Take the 2-minute tour ×
Mathematics Stack Exchange is a question and answer site for people studying math at any level and professionals in related fields. It's 100% free, no registration required.

In Stein's Complex Analysis, the integral of $f$ along $\gamma$ is defined by $$\int_{\gamma}f(z)\text{d}z=\int_a^bf(z(t))z'(t)\text{d}t$$

where $z:[a,b]\rightarrow \Bbb{C}$ is a parametrization of $\gamma$

the right hand of the equation is a definite integral, and it is defined by: $$\int_a^bf(z(t))z'(t)\text{d}t =\lim_{||\Delta t||\rightarrow 0} \sum_{k=1}^{n}f(z(\xi_k))z'(\xi_k)(t_{k}-t_{k-1})$$

where $a=t_0<t_1<\cdots<t_{n-1}<t_n=b$ is a segmentation of $[a,b]$ and $t_{k-1}<\xi_k<t_k$ and $||\Delta t||=\max\{|t_{1}-t_{0}|,|t_{2}-t_{1}|,\cdots,|t_{n}-t_{n-1}|\}$

If I want to define the integral by
$$\lim_{||\Delta z||\rightarrow 0} \sum_{k=1}^{n}f(\zeta_k)(z_k-z_{k-1})$$ where $z_k$ is points on $\gamma$ which divided $\gamma$ into some segments

assume $f$ is continuous and $z'(t)$ is continuous too. then they are all exists and equal.

My Question is: why author define $\int_{\gamma}f(z)\text{d}z=\int_a^bf(z(t))z'(t)\text{d}t$,but not directly use Riemann sum to define:$\int_{\gamma}f(z)\text{d}z=\lim_{||\Delta z||\rightarrow 0} \sum_{k=1}^{n}f(\zeta_k)(z_k-z_{k-1})$?

thanks very much

share|improve this question

2 Answers 2

Well, only the author can tell you why, but a common reason for doing it that way is expediency. You just rely on the standard definition and properties of the integral, and can move on to topics of more interest in complex analysis. The definition using Riemann sums (really some sort of Riemann–Stieltjes sums), on the other hand, is more fundamental and at the same time more general, as it does only requires the integration path to have bounded variation. But it takes more time to develop the necessary properties rigorously, and besides one is rarely interested in integrating along non-smooth paths anyhow.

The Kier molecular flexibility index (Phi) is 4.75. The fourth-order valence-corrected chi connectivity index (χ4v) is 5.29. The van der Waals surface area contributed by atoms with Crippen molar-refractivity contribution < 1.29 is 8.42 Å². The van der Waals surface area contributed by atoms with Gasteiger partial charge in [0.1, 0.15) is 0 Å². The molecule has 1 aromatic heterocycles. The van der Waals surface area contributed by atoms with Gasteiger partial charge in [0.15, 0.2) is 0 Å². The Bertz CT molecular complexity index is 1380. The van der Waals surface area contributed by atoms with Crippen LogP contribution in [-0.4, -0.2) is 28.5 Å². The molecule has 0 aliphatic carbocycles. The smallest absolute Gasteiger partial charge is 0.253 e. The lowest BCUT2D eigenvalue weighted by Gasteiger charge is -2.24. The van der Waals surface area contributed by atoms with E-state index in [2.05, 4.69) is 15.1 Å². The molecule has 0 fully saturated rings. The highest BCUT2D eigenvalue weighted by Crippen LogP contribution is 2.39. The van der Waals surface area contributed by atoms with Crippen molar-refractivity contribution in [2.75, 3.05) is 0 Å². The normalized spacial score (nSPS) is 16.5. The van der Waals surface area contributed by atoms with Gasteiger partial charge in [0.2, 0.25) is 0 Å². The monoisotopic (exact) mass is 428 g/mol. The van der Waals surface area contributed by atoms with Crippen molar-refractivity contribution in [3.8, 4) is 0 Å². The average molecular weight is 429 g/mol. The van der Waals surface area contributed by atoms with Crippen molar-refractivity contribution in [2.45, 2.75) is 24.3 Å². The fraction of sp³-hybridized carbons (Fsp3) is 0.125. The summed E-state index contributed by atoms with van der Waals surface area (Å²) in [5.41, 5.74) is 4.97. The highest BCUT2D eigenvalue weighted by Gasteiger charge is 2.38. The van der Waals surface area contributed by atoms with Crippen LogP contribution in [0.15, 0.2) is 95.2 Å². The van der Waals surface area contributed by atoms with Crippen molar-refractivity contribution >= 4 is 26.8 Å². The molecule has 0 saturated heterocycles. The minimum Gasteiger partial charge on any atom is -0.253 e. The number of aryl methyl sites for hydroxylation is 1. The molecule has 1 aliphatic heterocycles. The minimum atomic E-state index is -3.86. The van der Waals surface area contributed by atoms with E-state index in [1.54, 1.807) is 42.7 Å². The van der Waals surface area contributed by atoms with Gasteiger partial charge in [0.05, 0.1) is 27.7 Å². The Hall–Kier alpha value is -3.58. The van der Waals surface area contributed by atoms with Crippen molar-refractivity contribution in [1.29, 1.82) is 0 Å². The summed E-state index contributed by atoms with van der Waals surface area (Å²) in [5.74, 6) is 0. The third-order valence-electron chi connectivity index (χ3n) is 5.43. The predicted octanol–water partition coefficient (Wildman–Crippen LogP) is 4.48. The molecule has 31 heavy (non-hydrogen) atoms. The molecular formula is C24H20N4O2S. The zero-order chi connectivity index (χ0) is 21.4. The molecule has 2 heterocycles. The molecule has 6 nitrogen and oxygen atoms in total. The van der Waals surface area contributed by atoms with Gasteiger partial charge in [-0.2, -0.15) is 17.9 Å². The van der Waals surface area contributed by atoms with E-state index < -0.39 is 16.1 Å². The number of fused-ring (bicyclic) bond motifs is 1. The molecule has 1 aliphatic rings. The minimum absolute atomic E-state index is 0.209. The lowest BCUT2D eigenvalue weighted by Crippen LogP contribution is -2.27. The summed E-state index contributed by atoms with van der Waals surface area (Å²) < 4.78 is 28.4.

share|improve this answer

Because the second form is not quite a Riemann sum. You have terms like $z_k - z_{k-1}$ there, which are now complex numbers, i.e. two-dimensional real vectors. It's impossible to take subdivision of these (how do you subdivide a vector?), so you'd need to build whole Riemann integration theory for complex numbers from scratch. This seems like a waste of time for most applications.

On the other hand, the first form reduces to the usual real Riemann integration, so you can directly apply those results in this situation. The only price paid in doing so is that the definition now depends on the parametrization $z(t)$ and one needs to prove that the integral is actually reparametrization invariant.

share|improve this answer

Your Answer

 
discard

By posting your answer, you agree to the privacy policy and terms of service.

Not the answer you're looking for? Browse other questions tagged or ask your own question.